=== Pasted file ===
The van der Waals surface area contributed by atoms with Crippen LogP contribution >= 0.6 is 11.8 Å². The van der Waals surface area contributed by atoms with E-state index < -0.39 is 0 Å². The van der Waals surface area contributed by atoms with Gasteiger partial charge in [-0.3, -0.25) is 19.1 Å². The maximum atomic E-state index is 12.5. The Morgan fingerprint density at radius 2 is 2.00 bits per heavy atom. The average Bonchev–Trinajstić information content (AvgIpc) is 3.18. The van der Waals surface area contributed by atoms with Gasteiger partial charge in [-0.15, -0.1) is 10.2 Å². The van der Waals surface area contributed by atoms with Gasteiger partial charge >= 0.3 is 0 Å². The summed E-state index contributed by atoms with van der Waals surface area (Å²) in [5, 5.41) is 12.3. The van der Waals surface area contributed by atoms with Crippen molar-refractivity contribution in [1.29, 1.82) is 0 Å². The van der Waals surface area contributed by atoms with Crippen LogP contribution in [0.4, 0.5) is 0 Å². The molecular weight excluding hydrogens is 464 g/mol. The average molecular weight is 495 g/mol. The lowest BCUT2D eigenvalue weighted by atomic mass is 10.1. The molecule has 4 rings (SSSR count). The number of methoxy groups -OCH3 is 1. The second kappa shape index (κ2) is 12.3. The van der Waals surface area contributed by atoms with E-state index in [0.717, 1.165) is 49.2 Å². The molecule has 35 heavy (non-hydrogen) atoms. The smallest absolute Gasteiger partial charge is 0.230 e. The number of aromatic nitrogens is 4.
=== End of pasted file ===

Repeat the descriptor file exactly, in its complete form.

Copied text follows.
The van der Waals surface area contributed by atoms with Crippen LogP contribution >= 0.6 is 11.8 Å². The van der Waals surface area contributed by atoms with E-state index < -0.39 is 0 Å². The van der Waals surface area contributed by atoms with Gasteiger partial charge in [-0.3, -0.25) is 19.1 Å². The maximum atomic E-state index is 12.5. The Morgan fingerprint density at radius 2 is 2.00 bits per heavy atom. The average Bonchev–Trinajstić information content (AvgIpc) is 3.18. The van der Waals surface area contributed by atoms with Gasteiger partial charge in [-0.15, -0.1) is 10.2 Å². The van der Waals surface area contributed by atoms with Gasteiger partial charge >= 0.3 is 0 Å². The summed E-state index contributed by atoms with van der Waals surface area (Å²) in [5, 5.41) is 12.3. The van der Waals surface area contributed by atoms with Crippen molar-refractivity contribution in [1.29, 1.82) is 0 Å². The van der Waals surface area contributed by atoms with Crippen LogP contribution in [0.4, 0.5) is 0 Å². The molecular weight excluding hydrogens is 464 g/mol. The average molecular weight is 495 g/mol. The lowest BCUT2D eigenvalue weighted by atomic mass is 10.1. The molecule has 4 rings (SSSR count). The number of methoxy groups -OCH3 is 1. The second kappa shape index (κ2) is 12.3. The van der Waals surface area contributed by atoms with E-state index in [0.717, 1.165) is 49.2 Å². The molecule has 35 heavy (non-hydrogen) atoms. The smallest absolute Gasteiger partial charge is 0.230 e. The number of aromatic nitrogens is 4.